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MAGE Professor Tackles Challenges with Creative Coursework

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ENPM 809T student Kulbir Ahluwalia presents his autonomous vaccine delivery robot to attendees of the ribbon-cutting event for the Jagdeep Singh Family Makerspace (aka Singh Sandbox) in the Brendan Iribe Center for Computer Science and Engineering on May 22, 2021. Photo by John T. Consoli.

When the University of Maryland moved to online, distanced learning to protect its students and the community from the spread of COVID-19, many faculty and students struggled to adjust. One faculty member who successfully rose to the challenge is Professor Steven Mitchell. 

Mitchell teaches ENPM 809T: Special Topics in Engineering; Autonomous Robotics for Maryland Applied Graduate Engineering. A relatively new class, ENPM 809T was created and first taught by Mitchell in summer 2019.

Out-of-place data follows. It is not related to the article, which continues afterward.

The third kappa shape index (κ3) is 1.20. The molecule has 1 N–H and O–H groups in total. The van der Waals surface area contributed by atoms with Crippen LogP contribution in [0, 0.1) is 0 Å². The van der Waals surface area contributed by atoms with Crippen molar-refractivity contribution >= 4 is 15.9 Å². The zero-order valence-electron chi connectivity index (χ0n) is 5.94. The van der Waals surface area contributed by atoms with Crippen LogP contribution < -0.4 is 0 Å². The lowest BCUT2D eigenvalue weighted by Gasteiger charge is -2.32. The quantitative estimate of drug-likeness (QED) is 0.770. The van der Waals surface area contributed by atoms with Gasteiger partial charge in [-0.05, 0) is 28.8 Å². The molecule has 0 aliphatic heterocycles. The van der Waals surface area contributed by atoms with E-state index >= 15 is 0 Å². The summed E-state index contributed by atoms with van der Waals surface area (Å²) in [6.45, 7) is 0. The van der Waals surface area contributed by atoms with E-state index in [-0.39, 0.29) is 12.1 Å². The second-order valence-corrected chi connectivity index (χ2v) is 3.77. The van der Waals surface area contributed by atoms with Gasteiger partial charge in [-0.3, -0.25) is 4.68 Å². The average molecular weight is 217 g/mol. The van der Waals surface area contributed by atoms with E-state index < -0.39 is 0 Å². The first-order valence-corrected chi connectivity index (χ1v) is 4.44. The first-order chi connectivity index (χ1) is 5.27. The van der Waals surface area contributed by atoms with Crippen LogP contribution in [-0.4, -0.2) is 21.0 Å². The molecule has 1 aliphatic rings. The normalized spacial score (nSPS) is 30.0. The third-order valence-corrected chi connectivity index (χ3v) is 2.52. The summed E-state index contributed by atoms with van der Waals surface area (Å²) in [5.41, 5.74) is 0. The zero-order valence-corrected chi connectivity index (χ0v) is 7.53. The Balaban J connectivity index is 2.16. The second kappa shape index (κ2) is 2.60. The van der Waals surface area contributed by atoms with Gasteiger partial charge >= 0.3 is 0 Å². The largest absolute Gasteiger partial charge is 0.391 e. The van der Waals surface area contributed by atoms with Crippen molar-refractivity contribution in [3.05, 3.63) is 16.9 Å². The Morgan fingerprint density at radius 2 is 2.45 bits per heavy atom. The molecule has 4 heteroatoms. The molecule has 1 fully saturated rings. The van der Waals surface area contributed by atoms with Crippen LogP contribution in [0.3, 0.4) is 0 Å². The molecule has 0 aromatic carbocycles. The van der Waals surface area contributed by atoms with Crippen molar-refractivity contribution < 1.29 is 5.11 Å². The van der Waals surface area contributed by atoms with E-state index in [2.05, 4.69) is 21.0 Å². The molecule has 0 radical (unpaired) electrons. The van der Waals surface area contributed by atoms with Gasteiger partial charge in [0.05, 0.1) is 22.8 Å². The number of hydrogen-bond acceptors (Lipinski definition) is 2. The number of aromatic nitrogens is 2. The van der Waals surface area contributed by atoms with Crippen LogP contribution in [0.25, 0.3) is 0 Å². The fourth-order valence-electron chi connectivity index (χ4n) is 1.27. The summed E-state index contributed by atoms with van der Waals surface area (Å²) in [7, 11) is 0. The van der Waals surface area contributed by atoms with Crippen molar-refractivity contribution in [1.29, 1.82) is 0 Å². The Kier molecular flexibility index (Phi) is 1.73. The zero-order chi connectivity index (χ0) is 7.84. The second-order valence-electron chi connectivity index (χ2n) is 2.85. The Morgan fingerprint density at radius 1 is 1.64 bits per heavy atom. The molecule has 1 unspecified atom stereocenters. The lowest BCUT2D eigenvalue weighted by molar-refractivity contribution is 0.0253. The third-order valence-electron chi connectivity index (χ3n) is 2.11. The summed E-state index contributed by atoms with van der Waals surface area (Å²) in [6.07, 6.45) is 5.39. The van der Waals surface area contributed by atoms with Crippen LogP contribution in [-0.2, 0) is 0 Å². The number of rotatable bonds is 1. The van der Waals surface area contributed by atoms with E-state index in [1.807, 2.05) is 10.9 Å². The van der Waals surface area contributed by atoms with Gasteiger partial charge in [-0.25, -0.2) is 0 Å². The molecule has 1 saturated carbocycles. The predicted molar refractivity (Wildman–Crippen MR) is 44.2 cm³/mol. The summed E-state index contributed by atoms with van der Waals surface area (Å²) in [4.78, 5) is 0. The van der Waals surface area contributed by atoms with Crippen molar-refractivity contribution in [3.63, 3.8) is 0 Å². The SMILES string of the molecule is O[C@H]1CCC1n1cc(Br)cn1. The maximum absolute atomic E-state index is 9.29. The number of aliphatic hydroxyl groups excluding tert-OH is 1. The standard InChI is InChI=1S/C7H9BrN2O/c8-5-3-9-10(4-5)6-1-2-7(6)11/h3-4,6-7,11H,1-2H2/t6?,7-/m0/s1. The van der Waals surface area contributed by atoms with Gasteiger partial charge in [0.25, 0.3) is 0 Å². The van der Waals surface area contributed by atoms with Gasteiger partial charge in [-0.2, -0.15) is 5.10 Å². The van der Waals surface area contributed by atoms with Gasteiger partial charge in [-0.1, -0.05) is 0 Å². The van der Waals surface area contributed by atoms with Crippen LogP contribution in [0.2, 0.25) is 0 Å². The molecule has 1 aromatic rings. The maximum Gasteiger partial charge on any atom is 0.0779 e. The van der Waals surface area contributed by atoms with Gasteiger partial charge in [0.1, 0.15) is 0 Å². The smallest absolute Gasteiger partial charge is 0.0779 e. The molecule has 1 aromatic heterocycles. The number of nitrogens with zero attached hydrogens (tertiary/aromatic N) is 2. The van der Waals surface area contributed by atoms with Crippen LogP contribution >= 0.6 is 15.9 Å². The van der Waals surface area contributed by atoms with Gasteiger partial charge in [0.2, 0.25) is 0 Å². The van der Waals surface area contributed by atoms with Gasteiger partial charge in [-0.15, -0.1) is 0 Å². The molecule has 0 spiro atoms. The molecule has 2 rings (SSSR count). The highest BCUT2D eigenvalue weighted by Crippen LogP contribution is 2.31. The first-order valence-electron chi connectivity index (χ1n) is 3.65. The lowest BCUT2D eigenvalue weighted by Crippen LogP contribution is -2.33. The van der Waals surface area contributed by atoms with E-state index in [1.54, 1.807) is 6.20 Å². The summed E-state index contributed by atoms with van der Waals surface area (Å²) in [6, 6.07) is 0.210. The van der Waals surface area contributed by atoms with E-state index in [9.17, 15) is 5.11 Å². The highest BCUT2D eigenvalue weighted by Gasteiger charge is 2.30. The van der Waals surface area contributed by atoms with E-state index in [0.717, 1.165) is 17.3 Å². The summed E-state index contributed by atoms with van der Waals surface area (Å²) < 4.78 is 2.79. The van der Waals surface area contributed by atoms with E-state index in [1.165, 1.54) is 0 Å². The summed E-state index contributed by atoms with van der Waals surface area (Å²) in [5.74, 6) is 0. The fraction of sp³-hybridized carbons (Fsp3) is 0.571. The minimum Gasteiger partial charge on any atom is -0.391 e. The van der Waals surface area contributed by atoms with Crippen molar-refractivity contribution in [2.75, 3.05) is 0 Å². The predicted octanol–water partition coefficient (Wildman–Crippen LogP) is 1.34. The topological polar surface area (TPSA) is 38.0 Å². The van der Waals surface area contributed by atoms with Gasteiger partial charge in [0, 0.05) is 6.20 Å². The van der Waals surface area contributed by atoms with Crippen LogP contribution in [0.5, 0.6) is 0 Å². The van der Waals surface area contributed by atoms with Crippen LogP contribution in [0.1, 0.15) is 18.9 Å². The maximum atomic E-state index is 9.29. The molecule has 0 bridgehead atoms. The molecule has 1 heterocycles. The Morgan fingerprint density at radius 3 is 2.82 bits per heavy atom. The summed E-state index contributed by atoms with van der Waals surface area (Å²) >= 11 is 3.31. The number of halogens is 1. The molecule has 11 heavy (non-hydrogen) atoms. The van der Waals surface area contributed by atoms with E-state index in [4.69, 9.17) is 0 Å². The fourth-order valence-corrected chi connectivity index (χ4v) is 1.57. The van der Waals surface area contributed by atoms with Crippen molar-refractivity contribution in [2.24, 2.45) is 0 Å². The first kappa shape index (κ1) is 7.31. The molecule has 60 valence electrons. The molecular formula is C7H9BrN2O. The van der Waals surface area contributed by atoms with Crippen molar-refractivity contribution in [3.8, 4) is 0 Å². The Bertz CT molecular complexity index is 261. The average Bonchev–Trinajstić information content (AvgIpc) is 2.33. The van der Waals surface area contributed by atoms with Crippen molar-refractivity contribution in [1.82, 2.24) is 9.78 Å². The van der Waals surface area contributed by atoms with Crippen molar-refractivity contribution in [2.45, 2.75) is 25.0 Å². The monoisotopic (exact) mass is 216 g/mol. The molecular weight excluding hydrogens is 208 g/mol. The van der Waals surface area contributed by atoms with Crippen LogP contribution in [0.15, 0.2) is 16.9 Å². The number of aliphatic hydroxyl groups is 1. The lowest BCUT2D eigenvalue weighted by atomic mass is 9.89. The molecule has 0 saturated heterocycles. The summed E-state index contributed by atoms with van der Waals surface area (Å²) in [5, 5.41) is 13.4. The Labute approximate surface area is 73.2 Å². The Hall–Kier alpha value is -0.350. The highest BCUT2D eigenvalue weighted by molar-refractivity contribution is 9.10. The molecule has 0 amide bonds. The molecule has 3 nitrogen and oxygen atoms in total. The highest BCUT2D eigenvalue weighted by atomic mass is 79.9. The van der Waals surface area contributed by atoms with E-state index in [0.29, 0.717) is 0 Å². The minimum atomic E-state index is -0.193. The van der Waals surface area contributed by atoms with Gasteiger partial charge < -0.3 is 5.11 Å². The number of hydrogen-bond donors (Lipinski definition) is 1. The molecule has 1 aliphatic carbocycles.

“One of my main interests is autonomous vehicles,” says Mitchell. When it came to designing the format of ENPM 809T, Mitchell sought to teach hardware and software for basic robotics simultaneously. Students first review the theory of robotics and then move right into building their own robots using a Raspberry Pi. Learning modules for the course include perception and localization. 

When it came to bringing this unique, hands-on learning experience to life, Mitchell says that MAGE was “incredibly supportive of my vision.”  And that support continued as the university moved all classes online and Mitchell optimized the class for distance learning.

First, MAGE sent each ENPM 809T student a kit with all the parts they would need to build their robot at home. Then, Mitchell integrated a real-world scenario into the course curriculum: students were tasked with building robots that would simulate transporting vials of the COVID-19 vaccine from cold storage to waiting healthcare workers, minimizing human contact with the vaccine. 

Finally, students documented their progress throughout the class with self-produced videos. “To see the students driving that is really fantastic,” Mitchell says of the students building and improving their robots week after week.

Published August 24, 2021